UNITED KINGDOM, Kingston Upon Hull. The move by major UK meat processor Cranswick to buy a local pig business is linked to the company’s ambitions to have more control of its domestic supplies, rather than being an opportunistic deal amid the African swine fever crisis, argues GlobalData.
Dean Best, Food Editor at GlobalData, comments on this deal: “Cranswick, which accounts for more than half of the UK’s exports of pig meat, has been able to capitalise on growing demand from China, which has seen domestic production decimated by the African swine fever outbreak.
He concludes that however, even though the company processes one third of all pigs in the UK, it only had direct control over around a fifth of its supplies. This acquisition takes that level to more than 25%. The African swine fever outbreak has the potential to reshape global pork supplies as well as severely affect Chinese production. It has also affected other parts of Asia and even some countries in Europe. Therefore, there could be upward pressure on global pig prices. Adding another supplier to Cranswick’s portfolio could help mitigate some of that pressure.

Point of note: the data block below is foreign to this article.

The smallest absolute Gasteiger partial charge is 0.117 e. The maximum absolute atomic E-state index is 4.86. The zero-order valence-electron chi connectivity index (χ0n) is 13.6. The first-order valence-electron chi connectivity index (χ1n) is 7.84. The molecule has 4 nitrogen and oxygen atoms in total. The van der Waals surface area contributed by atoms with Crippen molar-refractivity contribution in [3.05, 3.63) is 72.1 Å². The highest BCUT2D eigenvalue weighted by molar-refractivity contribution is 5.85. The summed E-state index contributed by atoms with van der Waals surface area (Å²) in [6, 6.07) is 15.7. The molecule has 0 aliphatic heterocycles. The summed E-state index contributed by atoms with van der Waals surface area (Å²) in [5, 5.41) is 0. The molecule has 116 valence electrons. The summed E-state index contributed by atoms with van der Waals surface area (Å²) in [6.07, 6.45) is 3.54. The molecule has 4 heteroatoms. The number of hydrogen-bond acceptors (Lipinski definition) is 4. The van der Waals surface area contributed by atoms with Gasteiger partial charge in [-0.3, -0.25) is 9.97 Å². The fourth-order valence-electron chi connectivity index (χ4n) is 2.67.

“That said, in the round, the move for Packington – an existing supplier – is more about Cranswick’s ongoing ambitions to have more control over its supply chain to meet UK retailer demands for security of suppliers, rather than reacting to the impact of African swine fever,” Best argues.